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Old 07-25-2018, 07:08 AM
 
Location: Brew City
4,220 posts, read 2,503,558 times
Reputation: 5649

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Quote:
Originally Posted by FL_Watch View Post
Northeastern Maine, Aroostook County.

Sparsely populated, agriculture-oriented, heavy Swedish population in some pockets, lower-income, VERY white, etc, etc.

In many ways, a lot like the Dakotas or Montana.
Which is very much not in the Midwest.
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Old 07-25-2018, 07:22 AM
 
419 posts, read 127,620 times
Reputation: 786
Quote:
Originally Posted by CookieSkoon View Post
Funny that, seeing as how they are both southern. Now does it remind you of Kansas? Because Kansas is Midwestern.
You know you can go from Texas through Oklahoma to Kansas in the matter of about 30 miles, right?

I kind of chuckle at people pointing to places like northern Texas, Oklahoma, Colorado, and Montana as looking like the Midwest but being outside of it. Yes, those places are outside what the Census Bureau defines as the Midwest, but they sit adjacent to it, and there's a ton of cultural and geographic overlap.

People realize that nature and culture just don't stop where lines are drawn on a map, right?
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Old 07-25-2018, 09:20 AM
 
280 posts, read 150,833 times
Reputation: 380
Pasadena, CA
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Old 07-25-2018, 05:46 PM
 
Location: IN
20,846 posts, read 35,937,611 times
Reputation: 13287
Quote:
Originally Posted by FL_Watch View Post
Northeastern Maine, Aroostook County.

Sparsely populated, agriculture-oriented, heavy Swedish population in some pockets, lower-income, VERY white, etc, etc.

In many ways, a lot like the Dakotas or Montana.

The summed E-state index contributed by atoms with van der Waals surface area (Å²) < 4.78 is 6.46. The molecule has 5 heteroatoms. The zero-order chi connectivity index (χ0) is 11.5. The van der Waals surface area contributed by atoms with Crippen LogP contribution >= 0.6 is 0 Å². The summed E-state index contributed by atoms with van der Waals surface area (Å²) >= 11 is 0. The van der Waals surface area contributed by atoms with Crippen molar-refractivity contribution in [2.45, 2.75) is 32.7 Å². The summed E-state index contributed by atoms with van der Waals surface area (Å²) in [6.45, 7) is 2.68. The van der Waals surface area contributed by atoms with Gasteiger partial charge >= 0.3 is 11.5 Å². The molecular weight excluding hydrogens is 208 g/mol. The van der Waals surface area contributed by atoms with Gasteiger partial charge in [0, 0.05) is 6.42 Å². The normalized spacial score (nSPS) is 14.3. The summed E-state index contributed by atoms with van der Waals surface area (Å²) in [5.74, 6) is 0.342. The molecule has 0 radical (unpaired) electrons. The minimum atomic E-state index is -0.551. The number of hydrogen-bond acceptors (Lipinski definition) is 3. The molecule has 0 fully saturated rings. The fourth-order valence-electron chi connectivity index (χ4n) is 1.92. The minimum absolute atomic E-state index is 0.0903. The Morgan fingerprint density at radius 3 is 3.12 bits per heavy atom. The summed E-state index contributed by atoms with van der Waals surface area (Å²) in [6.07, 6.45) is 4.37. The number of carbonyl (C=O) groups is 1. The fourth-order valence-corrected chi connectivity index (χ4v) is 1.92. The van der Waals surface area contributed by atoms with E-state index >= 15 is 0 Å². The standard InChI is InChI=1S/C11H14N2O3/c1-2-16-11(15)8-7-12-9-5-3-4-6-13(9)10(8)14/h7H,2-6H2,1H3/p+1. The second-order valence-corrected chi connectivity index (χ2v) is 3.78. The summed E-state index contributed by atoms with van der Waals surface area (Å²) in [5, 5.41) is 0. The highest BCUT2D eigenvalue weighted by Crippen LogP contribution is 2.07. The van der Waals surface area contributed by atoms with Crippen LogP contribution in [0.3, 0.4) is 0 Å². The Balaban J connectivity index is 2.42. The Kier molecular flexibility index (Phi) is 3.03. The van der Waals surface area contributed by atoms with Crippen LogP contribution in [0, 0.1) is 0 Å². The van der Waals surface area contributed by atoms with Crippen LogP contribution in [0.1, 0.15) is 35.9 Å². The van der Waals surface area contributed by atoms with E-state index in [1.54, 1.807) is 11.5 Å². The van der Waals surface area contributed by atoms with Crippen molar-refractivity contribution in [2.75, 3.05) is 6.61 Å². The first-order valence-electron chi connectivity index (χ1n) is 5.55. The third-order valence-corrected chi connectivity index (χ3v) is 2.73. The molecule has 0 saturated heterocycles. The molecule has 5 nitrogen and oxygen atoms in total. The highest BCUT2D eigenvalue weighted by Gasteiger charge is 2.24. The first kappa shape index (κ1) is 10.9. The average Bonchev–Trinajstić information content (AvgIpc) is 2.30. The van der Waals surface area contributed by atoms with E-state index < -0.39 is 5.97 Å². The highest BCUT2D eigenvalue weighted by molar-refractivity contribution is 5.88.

It doesn't remind me of those western areas at all, they tend to be much drier with far less dense tree cover and vegetation. The closest comparison to Aroostook County would be parts of the Upper Midwest that have dairy farms mixed into the Northwoods or close to it like Barron County, WI, Lincoln County, WI, Emmet County, MI, etc.
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Old 07-25-2018, 05:48 PM
 
Location: Appalachian New York, Formerly Louisiana
4,100 posts, read 4,732,092 times
Reputation: 5374
Quote:
Originally Posted by IowanFarmer View Post
You know you can go from Texas through Oklahoma to Kansas in the matter of about 30 miles, right?
Cool. Doesn't really have much to do with what I was addressing directly.
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Old 07-25-2018, 06:04 PM
 
7 posts, read 2,929 times
Reputation: 23
Denver, CO reminds me a lot of parts of where I grew up in Milwaukee. It's culture is much more Midwestern than Western I'd say. Aslo, Fort Collins, CO.
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Old 07-25-2018, 06:27 PM
 
Location: Minneapolis
2,331 posts, read 3,053,426 times
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Denver also reminded me a lot of Minneapolis.
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Old 07-30-2018, 03:57 AM
 
Location: Texas
222 posts, read 95,433 times
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Much of North Texas region reminds of somwhere in Kansas.

The cornfields and much of the surrounding areas near Bartlett, TX also reminds of lower Midwestern states.

Last edited by michaeltx9412; 07-30-2018 at 04:12 AM..
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Old 07-30-2018, 06:19 AM
 
419 posts, read 127,620 times
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Quote:
Originally Posted by CookieSkoon View Post
Cool. Doesn't really have much to do with what I was addressing directly.
I'm just pointing out that these places are essentially adjacent, so it shouldn't be a big surprise they're similar.
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Old 07-30-2018, 08:41 AM
 
Location: Atlanta metro (Cobb County)
1,561 posts, read 744,703 times
Reputation: 1668
Parts of the Tennessee Valley in northern Alabama have a landscape that resembles the Midwest stereotype, with flat cornfields and relatively straight roads which is less typical of the Deep South. Specifically this is the area west of Huntsville, towards Decatur and Florence within 5-10 miles of the river. Of course, much of the Midwest is very different from its visual stereotype and the remainder of northern Alabama is much more hilly.
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